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This is the most current issue of the Adult Class Newsletter.  

Some of our previous Newsletters include:

June 2000

March 2000

Adult Gymnasts and the Olympics

The Sydney 2000 Olympics are now a memory and only the record books will serve to remind us of what will probably be remembered as one of the most unusual world-class gymnastics competitions ever held in this quadrennial event. Looking back, it’s easy to spot the negatives and overlook the positives. The coaching fiasco with Bela Karolyi, the technical fiasco with the women’s vault, the political fiasco surrounding the taking of the gold medal from Romania’s Andrea Raducan, and the disappointment at seeing our American athletes fail to reach the medals podium, will be etched in our memories for some time to come. Certainly, these negative aspects of this 27th Olympiad might overshadow some outstanding performances by some of the world’s premier gymnasts. However, I think most of us will also remember the dominance of the Russian and Romanian women as well as the great mastery of the Chinese men. The fact that our American men’s and women’s teams failed to bring back gold, silver or bronze does not take away from the hard work they put into their training nor the high level of their performances. These are fine women and men with great talent who deserve a gold medal for all the hard work, heart and soul, that they’ve given to the sport. Congratulations to the American gymnasts!

While our young athletes were representing our country in the land down under, a different kind of Olympics was taking place back here at home in L.A. County. The Senior Olympics is an annual gymnastics meet for adults held at the L.A. Valley College in Van Nuys. This year, the Senior Olympics was held on Saturday, September 24, and a trio of gymnasts from the USGTC adult class participated along with approximately 20 others


from Southern California. Although these gymnasts do not enjoy the benefit of training four or more hours a day, seven days a week in a picturesque setting like Colorado Springs (home of the U.S. Olympic Training Center), they still have the heart and determination to do their best when they perform at events such as the Senior Olympics and the Gym Masters Classic, which was held this past June here at the USGTC. USGTC adult class participants at the Senior Olympics this year were Daneen Leidig, Masako Kardos and Ross Shaw. All three received gold medals in their respective events and in their respective age divisions. Daneen received the overall highest score in the balance beam competition.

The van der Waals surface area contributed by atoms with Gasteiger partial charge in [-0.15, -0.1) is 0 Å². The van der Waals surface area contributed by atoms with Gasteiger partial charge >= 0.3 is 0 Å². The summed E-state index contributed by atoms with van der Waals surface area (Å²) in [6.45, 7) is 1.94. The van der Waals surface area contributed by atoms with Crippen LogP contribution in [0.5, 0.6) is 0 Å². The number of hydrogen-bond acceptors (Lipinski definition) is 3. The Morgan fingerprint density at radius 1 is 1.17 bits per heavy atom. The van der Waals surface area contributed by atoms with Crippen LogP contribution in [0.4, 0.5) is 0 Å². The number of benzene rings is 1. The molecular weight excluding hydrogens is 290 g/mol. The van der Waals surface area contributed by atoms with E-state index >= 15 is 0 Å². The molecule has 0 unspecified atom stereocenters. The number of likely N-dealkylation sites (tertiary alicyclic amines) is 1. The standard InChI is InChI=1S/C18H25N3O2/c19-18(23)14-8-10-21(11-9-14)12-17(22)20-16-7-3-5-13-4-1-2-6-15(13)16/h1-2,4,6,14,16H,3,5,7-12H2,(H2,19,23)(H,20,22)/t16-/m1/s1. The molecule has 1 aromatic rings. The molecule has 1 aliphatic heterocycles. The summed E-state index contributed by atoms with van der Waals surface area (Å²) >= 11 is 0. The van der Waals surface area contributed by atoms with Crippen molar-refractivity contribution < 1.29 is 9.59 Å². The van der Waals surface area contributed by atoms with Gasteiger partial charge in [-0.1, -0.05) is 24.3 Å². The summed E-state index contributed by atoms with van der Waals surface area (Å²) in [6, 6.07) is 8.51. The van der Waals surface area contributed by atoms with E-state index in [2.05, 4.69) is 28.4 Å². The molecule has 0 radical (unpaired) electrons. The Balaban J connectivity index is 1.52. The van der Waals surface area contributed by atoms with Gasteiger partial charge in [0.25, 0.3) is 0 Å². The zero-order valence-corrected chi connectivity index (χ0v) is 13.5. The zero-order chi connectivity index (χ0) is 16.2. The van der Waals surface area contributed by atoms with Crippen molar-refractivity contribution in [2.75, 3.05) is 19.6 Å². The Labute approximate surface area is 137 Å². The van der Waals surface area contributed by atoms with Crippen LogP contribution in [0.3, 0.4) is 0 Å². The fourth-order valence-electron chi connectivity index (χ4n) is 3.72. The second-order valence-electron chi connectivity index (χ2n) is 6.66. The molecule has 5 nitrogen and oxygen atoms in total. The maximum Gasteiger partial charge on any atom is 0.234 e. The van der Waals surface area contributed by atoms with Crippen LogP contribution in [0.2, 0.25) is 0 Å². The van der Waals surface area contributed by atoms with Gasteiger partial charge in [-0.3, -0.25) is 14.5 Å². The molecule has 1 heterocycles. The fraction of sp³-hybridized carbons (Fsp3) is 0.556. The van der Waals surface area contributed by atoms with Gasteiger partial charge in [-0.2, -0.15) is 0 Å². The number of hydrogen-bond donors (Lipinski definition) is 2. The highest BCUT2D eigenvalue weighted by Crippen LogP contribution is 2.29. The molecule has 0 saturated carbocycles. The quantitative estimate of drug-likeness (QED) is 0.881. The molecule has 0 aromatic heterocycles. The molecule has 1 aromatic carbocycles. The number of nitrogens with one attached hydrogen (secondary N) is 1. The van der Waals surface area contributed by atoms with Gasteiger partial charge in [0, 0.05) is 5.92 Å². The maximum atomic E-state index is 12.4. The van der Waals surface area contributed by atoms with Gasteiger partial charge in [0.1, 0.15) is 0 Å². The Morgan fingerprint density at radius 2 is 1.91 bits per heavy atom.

Throughout the Senior Olympics competition, the contrast to the events unfolding in Sydney could not have been more striking. While the Sydney athletes enjoyed the most modern sports facilities in the world today, the older gymnasts in Van Nuys had to contend with very cramped quarters, including a vaulting horse that was located approximately three feet from a wall (on the side) and about ten feet from another wall. I’m sure our Sydney athletes would have declined to vault in this setting, even if the horse were set at the correct height. Also, while the Sydney gymnasts could rely on two or more coaches to help them along, in Van Nuys most competitors had only themselves for a coach. In many cases, competitors helped each other with apparatus set-up, mat placement, spotting and even tips on improving a performance.

Our Van Nuys competitors proved once more that many adults of all ages are still putting their hearts and souls into gymnastics for the sheer love of the sport. Congratulations to all our adult competitors - your efforts deserve a gold medal!




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